Ariana R. Levinson's blog
Carl A. Warns Jr. Labor & Employment
Call for Proposals and Manuscripts
The Twenty-Ninth Annual Carl A. Warns Jr. Labor &
Employment Law Institute invites you to submit a proposal to speak on a labor
law or employment law topic. We are accepting proposals on important or cutting-edge developments on issues that are relevant to practitioners. Some suggested topics are: wage and hour issues involving independent contractors and the Internal Revenue Service, the Dukes decision and class actions in employment law, and issues involved in advising those engaged in
non-traditional service relationships, rather than traditional employment
relationships, about their contracts.
The Institute will take place on June 21 & 22, 2012, at
the Downtown Marriott in Louisville, Kentucky.
Attendees will be a nice blend of practitioners, public servants, and
professors. If you are unfamiliar with Louisville, it is a great place to spend a few days. More
information is available at http://www.gotolouisville.com/index.aspx.
Proposals must be submitted by midnight Friday, December 30. Based on your proposal, you may receive an invitation to speak at the Institute. Speakers at the Institute will also have the opportunity to submit a manuscript that will be published in the University of Louisville Law Review
Warns Institute Colloquium Issue, subject to space availability, a review of
quality, and entrance into and compliance with the University of Louisville Law
Review Author Agreement. Manuscripts will be due March 1, 2011. Selection of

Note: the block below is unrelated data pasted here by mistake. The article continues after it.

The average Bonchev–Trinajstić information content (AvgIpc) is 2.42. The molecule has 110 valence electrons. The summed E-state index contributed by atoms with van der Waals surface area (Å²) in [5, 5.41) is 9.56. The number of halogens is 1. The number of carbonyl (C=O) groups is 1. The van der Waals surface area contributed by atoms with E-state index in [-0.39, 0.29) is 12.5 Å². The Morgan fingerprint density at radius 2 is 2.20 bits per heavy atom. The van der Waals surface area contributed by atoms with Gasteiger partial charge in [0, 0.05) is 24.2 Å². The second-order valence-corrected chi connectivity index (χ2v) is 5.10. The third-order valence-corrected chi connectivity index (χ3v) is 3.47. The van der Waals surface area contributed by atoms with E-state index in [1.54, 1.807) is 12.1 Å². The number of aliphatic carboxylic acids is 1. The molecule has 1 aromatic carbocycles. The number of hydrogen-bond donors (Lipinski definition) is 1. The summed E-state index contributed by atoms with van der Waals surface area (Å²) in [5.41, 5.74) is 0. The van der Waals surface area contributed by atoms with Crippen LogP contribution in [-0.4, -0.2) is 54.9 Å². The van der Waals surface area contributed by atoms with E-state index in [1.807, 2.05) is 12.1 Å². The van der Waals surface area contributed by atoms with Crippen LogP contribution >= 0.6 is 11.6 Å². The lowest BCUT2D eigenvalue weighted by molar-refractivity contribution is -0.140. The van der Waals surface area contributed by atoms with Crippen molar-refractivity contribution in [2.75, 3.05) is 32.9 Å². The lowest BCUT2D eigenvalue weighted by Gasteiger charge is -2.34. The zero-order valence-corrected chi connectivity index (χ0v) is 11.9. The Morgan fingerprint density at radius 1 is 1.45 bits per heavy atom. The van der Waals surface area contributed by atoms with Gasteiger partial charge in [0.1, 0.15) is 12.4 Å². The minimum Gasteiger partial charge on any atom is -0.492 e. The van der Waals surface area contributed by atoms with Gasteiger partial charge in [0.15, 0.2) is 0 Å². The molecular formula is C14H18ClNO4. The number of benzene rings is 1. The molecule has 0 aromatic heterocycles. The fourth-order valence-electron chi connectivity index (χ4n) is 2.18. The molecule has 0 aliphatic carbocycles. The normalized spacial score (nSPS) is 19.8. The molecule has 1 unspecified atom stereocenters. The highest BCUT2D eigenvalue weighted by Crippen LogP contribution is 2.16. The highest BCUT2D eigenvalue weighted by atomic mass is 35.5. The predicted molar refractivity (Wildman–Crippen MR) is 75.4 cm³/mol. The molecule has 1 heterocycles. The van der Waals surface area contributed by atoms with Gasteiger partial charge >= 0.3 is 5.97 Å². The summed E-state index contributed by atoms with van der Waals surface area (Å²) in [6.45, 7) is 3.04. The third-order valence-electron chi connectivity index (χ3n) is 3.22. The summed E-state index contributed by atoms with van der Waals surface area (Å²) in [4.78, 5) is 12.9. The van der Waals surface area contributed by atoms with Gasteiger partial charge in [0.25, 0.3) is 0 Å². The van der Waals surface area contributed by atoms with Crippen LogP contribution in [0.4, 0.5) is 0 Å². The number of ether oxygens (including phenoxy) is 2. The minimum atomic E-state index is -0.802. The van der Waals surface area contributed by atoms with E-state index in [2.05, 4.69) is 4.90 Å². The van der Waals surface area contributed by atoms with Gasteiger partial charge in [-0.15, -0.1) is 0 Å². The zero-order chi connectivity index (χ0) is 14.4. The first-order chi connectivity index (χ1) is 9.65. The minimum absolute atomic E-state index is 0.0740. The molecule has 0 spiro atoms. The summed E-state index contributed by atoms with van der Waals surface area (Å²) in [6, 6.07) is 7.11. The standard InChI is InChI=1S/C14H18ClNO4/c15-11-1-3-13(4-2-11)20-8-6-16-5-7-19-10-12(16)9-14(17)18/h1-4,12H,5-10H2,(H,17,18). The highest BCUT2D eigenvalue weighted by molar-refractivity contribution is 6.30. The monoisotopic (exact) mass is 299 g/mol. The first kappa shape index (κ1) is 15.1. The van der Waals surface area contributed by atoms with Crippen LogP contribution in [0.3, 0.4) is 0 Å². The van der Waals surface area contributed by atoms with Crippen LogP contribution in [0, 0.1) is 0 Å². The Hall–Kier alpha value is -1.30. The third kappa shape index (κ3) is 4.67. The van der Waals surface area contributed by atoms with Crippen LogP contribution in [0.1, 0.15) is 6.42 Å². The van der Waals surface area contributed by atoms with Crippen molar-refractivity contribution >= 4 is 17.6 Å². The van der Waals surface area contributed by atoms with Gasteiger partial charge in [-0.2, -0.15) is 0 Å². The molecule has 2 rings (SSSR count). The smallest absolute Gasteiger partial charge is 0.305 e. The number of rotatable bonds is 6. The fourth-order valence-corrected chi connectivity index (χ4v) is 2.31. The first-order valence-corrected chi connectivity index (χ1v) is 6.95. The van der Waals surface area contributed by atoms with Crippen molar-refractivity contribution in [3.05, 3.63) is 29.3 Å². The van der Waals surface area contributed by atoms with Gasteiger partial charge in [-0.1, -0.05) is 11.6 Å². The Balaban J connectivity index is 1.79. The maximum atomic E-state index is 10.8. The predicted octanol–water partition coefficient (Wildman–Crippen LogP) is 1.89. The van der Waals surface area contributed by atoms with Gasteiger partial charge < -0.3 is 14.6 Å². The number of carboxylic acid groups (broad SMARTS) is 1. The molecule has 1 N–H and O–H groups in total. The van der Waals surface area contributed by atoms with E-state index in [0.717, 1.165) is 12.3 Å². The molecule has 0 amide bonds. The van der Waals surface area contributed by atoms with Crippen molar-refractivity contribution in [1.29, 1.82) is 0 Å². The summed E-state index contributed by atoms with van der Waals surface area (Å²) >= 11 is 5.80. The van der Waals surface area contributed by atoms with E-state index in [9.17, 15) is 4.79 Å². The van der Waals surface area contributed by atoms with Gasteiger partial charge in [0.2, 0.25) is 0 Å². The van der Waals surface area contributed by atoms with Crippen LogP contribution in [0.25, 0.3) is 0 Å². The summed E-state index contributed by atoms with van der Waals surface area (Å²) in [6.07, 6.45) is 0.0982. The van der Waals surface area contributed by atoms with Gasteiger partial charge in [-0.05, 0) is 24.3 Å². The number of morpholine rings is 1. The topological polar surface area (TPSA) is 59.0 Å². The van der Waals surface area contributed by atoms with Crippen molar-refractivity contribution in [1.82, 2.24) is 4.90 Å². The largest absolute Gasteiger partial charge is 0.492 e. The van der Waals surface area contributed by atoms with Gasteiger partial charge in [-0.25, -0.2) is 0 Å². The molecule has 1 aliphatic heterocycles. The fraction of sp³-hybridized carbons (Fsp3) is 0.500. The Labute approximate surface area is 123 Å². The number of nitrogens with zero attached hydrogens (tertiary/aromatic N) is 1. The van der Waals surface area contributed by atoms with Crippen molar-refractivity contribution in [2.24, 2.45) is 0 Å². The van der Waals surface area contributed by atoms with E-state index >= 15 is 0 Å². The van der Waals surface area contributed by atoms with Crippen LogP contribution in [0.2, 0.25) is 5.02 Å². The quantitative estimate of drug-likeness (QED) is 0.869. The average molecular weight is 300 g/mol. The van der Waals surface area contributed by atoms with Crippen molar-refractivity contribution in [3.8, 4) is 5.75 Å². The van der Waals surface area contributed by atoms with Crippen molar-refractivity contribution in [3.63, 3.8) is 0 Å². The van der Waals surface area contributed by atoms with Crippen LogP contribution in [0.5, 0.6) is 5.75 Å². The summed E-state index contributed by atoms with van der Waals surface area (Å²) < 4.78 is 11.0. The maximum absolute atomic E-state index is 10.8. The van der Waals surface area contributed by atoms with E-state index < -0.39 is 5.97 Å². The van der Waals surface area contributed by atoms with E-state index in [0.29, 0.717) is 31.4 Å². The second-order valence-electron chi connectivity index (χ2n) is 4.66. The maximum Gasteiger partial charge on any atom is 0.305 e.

manuscripts for publication will occur in April. All speakers must ultimately have some type of written material, such as an outline, article, or work in progress to
include with the conference materials.
Please submit your proposals to Ariana Levinson at email@example.com and copy Elisabeth Fitzpatrick at firstname.lastname@example.org. There is no page limit or standard format for proposals although a short succinct proposal is preferred. You are welcome to send draft manuscripts in addition to your proposal, if you desire.
Toward a Cohesive Interpretation of the Electronic Communications Privacy Act for the Electronic Monitoring of EmployeesPosted March 29th, 2011 by Ariana R. Levinson
I have just posted a draft of my article, "Toward a Cohesive Interpretation of the Electronic Communications Privacy Act for the Electronic Monitoring of Employees," forthcoming in volume 114 of the West Virginia Law Review on SSRN. Here is the abstract.
Professor Levinson proposes a cohesive interpretation of the Electronic Communications Privacy Act (ECPA) designed to protect employees' fundamental right to privacy in their electronic communications. The difficulty of new technology outpacing the law's ability to protect employees' privacy from electronic monitoring by employers is widely acknowledged. Yet, scholars have generally overlooked or dismissed the potential of the ECPA to provide privacy protection for employees in the electronic workplace, calling instead for reform through the legislative process. Nevertheless, despite increasing calls from a broad range of entities for stronger privacy protections, passage of new legislation designed to adequately protect employees is, at best, not close at hand, and, at worst, unlikely. On the other hand, several recent cases suggest that the courts are beginning to interpret the ECPA in ways that accommodate the changes in technology. Indeed, despite the admittedly limited scope of its coverage, the ECPA can and should be interpreted to provide employees some significant level of protection for their electronic communications. This article describes the details of how this can be done.
I had the pleasure of serving as the moderator for a panel last week, at the Fourth Annual ABA LEL Section Conference, entitled "The Art of ADR Advocacy and When to Ignore Your Basic Instincts." On the panel were four highly experienced and knowledgeable neutrals, Vivian Berger, Susan Grody-Ruben, Mark Irvings, and David Weisenfeld, whose bios are attached. Also attached are the questions addressed and the outline for the presentation (which includes some of Vivian's insightful thoughts) as well as the papers or outlines submitted by me and the other panelists.